ETHNONYMS: Talawa, Tah-le-wah

The Tolowa are an American Indian group numbering about two hundred whose ancestors in the early nineteenth century numbered about twenty-four hundred and were located in the Pacific coast region from the Oregon boundary of California south to Wilson Creek. In 1850 the California gold rush reached the Tolowa area, and in the latter part of the century the Tolowa population was decimated by measles and cholera. Subsequently, they were removed to small Reservations and rancherias where most intermarried with other North American Indian groups.

The Tolowa spoke an Athapaskan language and were a fishing and gathering people. Traditionally, in the summers on the coast the Tolowa fished for smelt and hunted sea mammals from forty-foot redwood canoes; in the autumn they moved inland to temporary camps where they fished for salmon and gathered acorns. Prestige was gained through the accumulation of wealth, consisting primarily of obsidian knives, headdresses of red-headed woodpecker scalps and dentalium shell bead necklaces; the wealthiest man in a Village was usually its headman.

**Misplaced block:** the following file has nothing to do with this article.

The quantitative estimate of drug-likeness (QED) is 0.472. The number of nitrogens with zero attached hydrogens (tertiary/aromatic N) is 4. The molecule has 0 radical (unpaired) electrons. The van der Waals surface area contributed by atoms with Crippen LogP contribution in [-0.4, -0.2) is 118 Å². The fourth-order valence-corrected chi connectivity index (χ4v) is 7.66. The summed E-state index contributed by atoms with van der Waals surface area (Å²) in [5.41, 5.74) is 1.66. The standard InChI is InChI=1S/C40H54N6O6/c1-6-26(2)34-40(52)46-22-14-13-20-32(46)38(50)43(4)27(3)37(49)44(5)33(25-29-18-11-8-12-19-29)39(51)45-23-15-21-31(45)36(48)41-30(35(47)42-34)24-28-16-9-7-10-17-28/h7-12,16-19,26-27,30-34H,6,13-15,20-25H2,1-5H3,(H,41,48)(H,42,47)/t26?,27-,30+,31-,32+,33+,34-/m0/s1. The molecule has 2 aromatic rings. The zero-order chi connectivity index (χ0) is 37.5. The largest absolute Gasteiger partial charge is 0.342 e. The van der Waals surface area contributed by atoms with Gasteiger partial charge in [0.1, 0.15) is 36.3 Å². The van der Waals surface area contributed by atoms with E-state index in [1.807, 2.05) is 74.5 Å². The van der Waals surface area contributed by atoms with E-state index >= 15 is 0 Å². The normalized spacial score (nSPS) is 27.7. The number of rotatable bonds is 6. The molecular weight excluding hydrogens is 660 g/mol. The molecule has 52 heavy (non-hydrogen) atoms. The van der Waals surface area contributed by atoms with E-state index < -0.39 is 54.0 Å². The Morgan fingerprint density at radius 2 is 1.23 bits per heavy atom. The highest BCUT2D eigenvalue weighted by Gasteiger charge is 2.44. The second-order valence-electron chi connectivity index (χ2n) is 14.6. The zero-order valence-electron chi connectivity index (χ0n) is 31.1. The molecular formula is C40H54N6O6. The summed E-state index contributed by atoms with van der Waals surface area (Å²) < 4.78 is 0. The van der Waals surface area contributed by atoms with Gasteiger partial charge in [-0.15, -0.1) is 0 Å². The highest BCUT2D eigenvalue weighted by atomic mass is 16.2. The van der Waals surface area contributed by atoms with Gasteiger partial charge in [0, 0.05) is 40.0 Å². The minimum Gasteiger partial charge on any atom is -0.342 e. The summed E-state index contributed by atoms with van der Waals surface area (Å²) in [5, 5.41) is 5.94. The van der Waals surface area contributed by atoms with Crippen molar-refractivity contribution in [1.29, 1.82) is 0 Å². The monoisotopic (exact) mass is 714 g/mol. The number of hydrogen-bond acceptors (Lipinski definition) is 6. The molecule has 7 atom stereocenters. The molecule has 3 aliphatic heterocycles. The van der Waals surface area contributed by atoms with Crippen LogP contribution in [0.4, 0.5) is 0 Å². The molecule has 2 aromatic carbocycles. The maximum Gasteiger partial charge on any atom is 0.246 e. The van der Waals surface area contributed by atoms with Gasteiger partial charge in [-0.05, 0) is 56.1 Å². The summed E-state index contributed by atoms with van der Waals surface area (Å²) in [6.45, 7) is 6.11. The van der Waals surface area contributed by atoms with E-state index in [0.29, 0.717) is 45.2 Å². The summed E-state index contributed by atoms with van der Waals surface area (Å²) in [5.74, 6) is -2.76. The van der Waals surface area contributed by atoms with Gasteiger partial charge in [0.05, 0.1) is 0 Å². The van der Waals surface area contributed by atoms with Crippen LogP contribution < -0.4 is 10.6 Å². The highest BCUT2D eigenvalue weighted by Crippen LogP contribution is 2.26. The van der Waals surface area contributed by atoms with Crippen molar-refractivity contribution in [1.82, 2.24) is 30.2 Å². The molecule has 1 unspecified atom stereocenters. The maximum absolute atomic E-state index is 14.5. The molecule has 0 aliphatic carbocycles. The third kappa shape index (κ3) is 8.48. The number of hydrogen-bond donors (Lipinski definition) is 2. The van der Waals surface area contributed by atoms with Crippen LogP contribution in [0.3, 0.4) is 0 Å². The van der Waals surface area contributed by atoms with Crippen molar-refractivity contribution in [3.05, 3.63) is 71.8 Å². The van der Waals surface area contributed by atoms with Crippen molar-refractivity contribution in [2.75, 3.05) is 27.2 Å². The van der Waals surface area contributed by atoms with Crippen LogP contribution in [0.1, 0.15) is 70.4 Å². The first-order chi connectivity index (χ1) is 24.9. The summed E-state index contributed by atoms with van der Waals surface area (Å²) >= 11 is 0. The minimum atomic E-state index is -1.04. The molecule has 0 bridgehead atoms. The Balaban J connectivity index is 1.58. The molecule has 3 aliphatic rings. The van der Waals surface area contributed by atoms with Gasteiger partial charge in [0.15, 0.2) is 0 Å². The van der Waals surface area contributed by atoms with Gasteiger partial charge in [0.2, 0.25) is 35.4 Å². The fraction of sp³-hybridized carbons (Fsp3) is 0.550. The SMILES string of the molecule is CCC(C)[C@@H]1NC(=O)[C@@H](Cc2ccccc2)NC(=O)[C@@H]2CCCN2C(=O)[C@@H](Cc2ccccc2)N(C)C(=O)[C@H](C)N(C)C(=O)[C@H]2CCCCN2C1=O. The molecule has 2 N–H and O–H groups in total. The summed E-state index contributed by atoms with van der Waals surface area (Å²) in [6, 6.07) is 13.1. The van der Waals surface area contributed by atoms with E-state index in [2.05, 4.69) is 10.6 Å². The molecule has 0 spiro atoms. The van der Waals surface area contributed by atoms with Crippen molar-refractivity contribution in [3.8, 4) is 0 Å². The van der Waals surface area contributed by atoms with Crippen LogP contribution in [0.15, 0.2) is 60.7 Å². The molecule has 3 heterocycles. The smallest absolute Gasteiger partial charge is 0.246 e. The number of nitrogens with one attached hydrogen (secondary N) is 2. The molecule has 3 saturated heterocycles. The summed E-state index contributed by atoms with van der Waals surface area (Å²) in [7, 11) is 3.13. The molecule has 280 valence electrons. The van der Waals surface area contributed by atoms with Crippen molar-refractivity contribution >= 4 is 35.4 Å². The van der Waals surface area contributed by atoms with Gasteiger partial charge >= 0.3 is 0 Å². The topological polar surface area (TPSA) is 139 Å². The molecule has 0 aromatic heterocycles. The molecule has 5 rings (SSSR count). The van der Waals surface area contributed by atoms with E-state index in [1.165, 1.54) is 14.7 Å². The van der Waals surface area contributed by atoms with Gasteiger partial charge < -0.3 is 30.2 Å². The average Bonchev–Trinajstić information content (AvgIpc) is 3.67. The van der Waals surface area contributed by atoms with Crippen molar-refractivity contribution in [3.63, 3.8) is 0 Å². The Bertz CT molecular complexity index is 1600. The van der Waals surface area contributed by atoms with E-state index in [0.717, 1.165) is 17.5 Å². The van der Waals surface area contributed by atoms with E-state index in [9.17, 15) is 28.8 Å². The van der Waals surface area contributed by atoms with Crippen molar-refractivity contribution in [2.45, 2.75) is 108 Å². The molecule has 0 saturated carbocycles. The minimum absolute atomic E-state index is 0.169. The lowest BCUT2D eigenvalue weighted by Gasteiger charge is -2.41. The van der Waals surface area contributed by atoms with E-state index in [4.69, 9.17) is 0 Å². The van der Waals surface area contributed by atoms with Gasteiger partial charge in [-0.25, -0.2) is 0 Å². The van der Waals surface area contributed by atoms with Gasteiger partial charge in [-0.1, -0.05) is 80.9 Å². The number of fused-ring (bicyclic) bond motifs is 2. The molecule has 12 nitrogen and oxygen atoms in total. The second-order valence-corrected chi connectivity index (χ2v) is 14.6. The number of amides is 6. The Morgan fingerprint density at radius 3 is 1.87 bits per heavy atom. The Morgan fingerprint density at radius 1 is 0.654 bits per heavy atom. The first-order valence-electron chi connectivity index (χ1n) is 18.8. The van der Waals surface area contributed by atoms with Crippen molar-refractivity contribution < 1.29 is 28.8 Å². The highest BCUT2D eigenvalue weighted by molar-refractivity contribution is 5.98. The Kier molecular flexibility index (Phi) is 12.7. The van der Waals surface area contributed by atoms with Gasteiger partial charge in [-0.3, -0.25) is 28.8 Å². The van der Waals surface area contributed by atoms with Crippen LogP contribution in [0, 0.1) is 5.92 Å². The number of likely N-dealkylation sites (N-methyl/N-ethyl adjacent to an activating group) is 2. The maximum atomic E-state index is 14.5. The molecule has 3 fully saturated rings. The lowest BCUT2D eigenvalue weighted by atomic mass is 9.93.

The important religious ceremonies of the Tolowa were connected with catching the season's first salmon, smelt, or sea lion. Both men and women could serve as shamans and cured the sick by dancing, trancing, magical formulas, and sucking the sources of evil out of the afflicted. The dead were wrapped in tule mats and buried along with shell beads and other objects.


Drucker, Philip (1937). The Tolowa and Their Southwestern Oregon Kin. University of California Publications in American Archaeology and Ethnology 36, 221-300. Berkeley.

Gould, Richard (1968). "Seagoing Canoes among the Indians of Northwestern California." Ethnohistory 15:11-42.

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